Brianna: "And when I have a little brother, I'm gonna squeeze him just like this. Or harder."

Claire: "Whose idea was it to have so many little toys with eyeballs in them? Uh, Grandpa?"

Brianna: "Cousin Claire, you keep distracting her. I've almost got the other earring."
Then there was the day that Claire was at our house without Brianna.
She brought her own caption: "My grandparents don't spoil me. They're just very accommodating.

Claire: "I believe in a careful balance between athletics and academics."

Claire: "I told you it was juicy gossip, Grandma!"

Claire: "When all else fails, I just do it myself."
From October to November the number of grandchildren will double. So will the fun, no doubt. Stick around for the latest shenanigans (of babies AND grandparents)!

Monday, June 14, 2010

Return to Carter Caves

Even Hollywood isn't brash enough to release a sequel in four days, but after our Monday night stay at Carter Caves (see preceding blog), we were set on spending another night there on the way home. So, just a couple of hours after departing from Charlie and Liz's, we wound our way back to the Lodge, restaurant, trails, and caverns that had captured our hearts.

We weren't going to have much time, but after a serendipitous conversation with a helpful ranger, we learned of some shortcuts to some of the park's highlights. In a park with some 7 mile and 10 mile hikes, we needed something we could squeeze before and after dinner. And I mean dinner in the restaurant, not on the trail!

First stop, Fern Bridge.

Even knowing the short cut there was a steep descent.

And yes, we would have to come back the same way.

Fern Bridge was a stunning display of God's power revealed in His creation.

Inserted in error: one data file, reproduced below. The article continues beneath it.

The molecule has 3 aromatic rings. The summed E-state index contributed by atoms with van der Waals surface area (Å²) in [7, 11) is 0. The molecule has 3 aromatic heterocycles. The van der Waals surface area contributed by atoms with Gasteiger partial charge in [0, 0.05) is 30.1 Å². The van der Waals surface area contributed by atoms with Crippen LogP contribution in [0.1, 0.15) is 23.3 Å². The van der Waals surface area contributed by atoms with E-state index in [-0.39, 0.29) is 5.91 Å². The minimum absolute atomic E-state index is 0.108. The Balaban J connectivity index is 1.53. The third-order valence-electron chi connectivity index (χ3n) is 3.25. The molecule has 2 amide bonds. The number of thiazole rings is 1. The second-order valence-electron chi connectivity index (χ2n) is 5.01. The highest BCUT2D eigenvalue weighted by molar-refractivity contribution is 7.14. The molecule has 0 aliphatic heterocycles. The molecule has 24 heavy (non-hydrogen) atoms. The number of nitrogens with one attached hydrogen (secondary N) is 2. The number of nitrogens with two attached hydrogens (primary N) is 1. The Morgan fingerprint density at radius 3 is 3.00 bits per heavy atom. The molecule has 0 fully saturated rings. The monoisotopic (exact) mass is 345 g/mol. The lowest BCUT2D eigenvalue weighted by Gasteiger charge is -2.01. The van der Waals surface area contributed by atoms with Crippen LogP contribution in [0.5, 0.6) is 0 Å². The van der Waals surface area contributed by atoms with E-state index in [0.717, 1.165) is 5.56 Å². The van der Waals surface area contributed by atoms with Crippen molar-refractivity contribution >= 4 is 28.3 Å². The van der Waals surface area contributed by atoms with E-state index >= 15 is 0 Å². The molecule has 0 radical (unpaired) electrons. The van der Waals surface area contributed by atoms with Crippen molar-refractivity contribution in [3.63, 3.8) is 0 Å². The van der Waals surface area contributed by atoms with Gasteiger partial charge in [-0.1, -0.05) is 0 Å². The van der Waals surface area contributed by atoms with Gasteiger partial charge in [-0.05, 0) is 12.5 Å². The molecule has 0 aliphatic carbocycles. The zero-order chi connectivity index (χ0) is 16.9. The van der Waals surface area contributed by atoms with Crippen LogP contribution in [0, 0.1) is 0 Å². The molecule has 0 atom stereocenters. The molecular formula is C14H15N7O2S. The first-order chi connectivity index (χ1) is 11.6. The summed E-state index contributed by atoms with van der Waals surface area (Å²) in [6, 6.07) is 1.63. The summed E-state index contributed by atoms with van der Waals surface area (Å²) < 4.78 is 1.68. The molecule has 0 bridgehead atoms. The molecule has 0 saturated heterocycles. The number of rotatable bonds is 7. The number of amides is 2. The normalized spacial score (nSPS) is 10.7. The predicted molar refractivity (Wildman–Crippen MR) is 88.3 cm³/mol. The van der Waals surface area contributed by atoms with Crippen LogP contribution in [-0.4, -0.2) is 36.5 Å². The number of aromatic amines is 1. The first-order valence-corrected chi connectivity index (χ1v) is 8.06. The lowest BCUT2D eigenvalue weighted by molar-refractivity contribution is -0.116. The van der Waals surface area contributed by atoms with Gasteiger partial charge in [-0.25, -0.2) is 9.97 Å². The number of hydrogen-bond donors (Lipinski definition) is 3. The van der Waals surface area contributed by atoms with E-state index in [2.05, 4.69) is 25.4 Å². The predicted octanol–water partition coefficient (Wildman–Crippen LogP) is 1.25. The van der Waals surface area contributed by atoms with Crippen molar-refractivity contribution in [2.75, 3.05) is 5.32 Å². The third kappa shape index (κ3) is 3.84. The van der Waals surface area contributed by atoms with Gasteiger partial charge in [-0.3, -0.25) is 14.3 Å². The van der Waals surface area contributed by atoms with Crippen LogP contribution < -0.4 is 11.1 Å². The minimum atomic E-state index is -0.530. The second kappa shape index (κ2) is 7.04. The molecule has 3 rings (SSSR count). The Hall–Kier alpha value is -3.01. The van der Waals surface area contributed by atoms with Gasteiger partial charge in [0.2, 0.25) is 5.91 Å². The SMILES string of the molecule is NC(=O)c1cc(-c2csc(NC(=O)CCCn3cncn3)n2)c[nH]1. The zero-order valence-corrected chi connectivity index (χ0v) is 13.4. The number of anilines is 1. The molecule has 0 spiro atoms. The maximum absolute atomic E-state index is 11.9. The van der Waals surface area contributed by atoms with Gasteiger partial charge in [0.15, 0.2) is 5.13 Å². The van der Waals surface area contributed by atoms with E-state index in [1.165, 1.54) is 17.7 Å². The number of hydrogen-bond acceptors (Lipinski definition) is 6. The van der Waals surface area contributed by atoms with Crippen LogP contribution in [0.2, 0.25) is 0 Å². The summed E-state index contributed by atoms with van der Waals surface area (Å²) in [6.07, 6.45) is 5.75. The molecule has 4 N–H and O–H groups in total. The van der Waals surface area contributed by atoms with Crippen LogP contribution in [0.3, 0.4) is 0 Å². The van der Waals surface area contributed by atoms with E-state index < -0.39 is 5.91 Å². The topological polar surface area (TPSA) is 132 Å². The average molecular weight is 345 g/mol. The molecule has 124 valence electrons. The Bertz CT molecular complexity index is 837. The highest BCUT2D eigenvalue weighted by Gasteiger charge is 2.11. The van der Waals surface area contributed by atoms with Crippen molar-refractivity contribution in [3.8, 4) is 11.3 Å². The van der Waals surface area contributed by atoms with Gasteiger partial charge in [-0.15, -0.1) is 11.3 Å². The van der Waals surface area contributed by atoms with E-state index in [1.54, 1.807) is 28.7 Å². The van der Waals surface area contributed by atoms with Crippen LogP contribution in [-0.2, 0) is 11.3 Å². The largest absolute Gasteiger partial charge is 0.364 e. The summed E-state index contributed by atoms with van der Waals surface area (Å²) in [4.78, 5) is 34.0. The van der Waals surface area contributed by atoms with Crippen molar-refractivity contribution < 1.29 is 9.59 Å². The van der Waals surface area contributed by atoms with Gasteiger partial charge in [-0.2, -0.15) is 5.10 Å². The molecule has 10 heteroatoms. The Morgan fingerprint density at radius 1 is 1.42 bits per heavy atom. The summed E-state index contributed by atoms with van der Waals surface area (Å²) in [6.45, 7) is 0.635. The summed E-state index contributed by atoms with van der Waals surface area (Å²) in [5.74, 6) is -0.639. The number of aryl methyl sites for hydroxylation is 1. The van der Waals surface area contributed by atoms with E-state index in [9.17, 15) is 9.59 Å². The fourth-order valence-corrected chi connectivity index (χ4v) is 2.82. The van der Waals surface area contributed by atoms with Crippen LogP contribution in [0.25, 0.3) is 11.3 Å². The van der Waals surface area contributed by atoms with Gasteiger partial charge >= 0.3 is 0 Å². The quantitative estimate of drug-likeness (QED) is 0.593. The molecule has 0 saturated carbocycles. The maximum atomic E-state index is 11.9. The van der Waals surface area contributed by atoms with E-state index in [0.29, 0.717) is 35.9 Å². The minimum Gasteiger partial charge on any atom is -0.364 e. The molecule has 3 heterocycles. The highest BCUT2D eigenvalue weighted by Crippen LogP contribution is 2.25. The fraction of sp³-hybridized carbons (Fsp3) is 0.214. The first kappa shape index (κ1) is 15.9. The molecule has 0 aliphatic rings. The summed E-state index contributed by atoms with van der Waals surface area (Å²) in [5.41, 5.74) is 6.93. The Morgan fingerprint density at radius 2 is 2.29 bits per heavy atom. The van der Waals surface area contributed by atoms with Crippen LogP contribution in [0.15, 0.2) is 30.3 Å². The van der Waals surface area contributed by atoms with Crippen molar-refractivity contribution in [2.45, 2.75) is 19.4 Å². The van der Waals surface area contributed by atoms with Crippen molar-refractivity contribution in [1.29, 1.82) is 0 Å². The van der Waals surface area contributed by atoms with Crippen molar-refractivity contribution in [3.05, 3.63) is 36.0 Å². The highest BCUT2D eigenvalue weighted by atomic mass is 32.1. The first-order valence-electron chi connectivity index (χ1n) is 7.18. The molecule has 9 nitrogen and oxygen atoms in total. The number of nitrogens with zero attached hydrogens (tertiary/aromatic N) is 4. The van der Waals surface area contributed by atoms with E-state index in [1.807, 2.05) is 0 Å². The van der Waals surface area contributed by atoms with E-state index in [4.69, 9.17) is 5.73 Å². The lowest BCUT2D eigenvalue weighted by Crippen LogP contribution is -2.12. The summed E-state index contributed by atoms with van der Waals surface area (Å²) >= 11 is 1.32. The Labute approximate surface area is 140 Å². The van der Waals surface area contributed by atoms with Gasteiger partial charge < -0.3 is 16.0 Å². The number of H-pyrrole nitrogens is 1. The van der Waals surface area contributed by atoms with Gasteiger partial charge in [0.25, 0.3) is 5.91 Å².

A different perspective.

Fern Bridge from the other side.

Amazing how ancient rushing rivers could carve these twisting formations.

The man-made bridge wasn't as exciting as God's, but it was helpful. And yes, ferns were all over the place.

After a delicious supper at the lodge restaurant, we had enough daylight for a short hike on The Rockhouse Trail. The ranger had told us about more spectacular sights. This picture doesn't begin to portray the steep dropoff just a few steps off the trail. But Liz wasn't with us and Judy and I were extra cautious.

In this picture we're looking back at the cliff we were on top of in the previous photo. Whew!

This is a typical overhanging ledge we followed for quite a distance.

This is the formation called The Rockhouse which gives the trail its name.

A young tree is no match for a gargantuan boulder. So it takes a detour.

This wasn't as hard as it looks (the rock, I mean).

Now, this was a little harder (metamorphic, I believe).

Does this look like a secret door. Such as in The Hobbit?

Speaking of The Hobbit, I recall an early chapter when it was so dark Gandalf was afraid his thirteen dwarves and Bilbo would miss the hidden path to the enchanted valley of Rivendell.

Something similar almost happened to me and Judy. Darkness was descending rapidly as we hurriedly retraced our footsteps back to the lodge. Or so we thought. We were on a path, just not the right one. The clearly marked path had continued upward where we were supposed to turn left under a rock face. Even though all trails were coded with different colored markings, those don't do you a lot of good when it's too dark to see the markings! Fortunately, we discovered our error in time to backtrack and find the proper turn. We were back at the lodge in minutes.

If you're ever traveling through that part of Kentucky, no matter what your destination, we recommend you set aside a little time for this little park that has a little bit of everything. And that, my friends, concludes my four blog posts about Louisville. I hope you enjoyed your virtual tour.